Yet another What You See is NOT What You Get post! Yay!
This one is about emoting. In this case, when I say ’emote’ what I mean is ‘to display or show emotion in some way.’ Some basic examples would be smiling, laughing, frowning, crying, etc. The things we do that let other people know what it is we’re feeling, without using words.
I’ve noticed that people seem to have this idea that the amount a person emotes correlates to the amount a person is feeling, and that they can use the same basic gauge for everyone. Neither of these beliefs are true.
I do not generally emote very strongly. While my feelings do show, they show in a quieter, more subdued way than for most people out there. However, I do feel. I feel very deeply. I’m downright sensitive. However, if a person were to assume that the amount I emote indicates the amount I feel, they would believe that I feel very little. This is a dangerous assumption. It is especially dangerous with people who lack the words to explicitly say what they are feeling, such as children or non-verbal autistics.
I also know people who emote very strongly. I have gathered that sometimes people will tell them that their emotions are disproportionate. This is baffling to me on at least two different levels.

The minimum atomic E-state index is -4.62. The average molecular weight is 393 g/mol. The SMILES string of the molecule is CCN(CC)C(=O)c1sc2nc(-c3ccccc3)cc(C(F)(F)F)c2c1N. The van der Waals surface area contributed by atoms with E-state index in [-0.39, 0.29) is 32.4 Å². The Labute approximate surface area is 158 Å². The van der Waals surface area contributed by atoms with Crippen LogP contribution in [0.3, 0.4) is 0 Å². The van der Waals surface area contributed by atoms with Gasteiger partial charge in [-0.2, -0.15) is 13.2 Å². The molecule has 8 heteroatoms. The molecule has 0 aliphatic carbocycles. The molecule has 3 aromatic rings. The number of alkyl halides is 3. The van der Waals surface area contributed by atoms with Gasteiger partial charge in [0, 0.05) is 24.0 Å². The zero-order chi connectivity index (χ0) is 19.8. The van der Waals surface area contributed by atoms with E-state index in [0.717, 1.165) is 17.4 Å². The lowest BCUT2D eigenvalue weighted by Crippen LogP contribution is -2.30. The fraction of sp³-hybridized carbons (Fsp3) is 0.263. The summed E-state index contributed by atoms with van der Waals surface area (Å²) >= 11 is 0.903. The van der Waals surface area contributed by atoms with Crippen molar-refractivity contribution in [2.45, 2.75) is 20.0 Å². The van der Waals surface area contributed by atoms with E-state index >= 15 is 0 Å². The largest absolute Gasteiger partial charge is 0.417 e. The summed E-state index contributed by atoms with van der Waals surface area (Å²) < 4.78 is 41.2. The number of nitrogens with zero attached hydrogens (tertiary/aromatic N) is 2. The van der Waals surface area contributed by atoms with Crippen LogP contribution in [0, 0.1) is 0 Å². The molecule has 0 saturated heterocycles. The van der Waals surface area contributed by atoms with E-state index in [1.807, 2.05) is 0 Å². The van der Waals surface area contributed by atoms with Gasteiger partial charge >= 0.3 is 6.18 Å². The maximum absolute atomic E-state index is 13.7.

1. It is completely inappropriate to tell another person that their feelings are wrong in any way. This particular social skill seems to be sufficiently unknown that I am beginning to think it should be introduced as part of elementary school curriculum.
2. How do you know just how much they are feeling? All we know is how much a person emotes. However, I know that for me, it is not at all safe to judge my emotional level simply from the degree to which I am emoting. Nor am I willing to say that any other person *feels* more than I do, simply because they express more than I do. As such, I believe that it is *never* safe to assume we know how much someone feels, simply due to how much it’s showing. At most, we might be able to get an idea of how close to the surface their emotions sit. Maybe. Even that is iffy.
I know that seeing what a person is emoting is often our only clue to what they are feeling. I know that people, for whatever reason, rarely simply say “I am feeling x.” However, I think we need to stick to simply letting a person’s actions inform us of what they are feeling, and stop trying to measure them against some sort of universal yardstick. Beyond that, it’s all about getting to know people as individuals, and accepting that there are some things that we simply cannot know. Ultimately, the only possible way I can know if someone is feeling a lot or a little is if they tell me. The fact of a person laughing a whole lot or not very much, though, really tells me very little.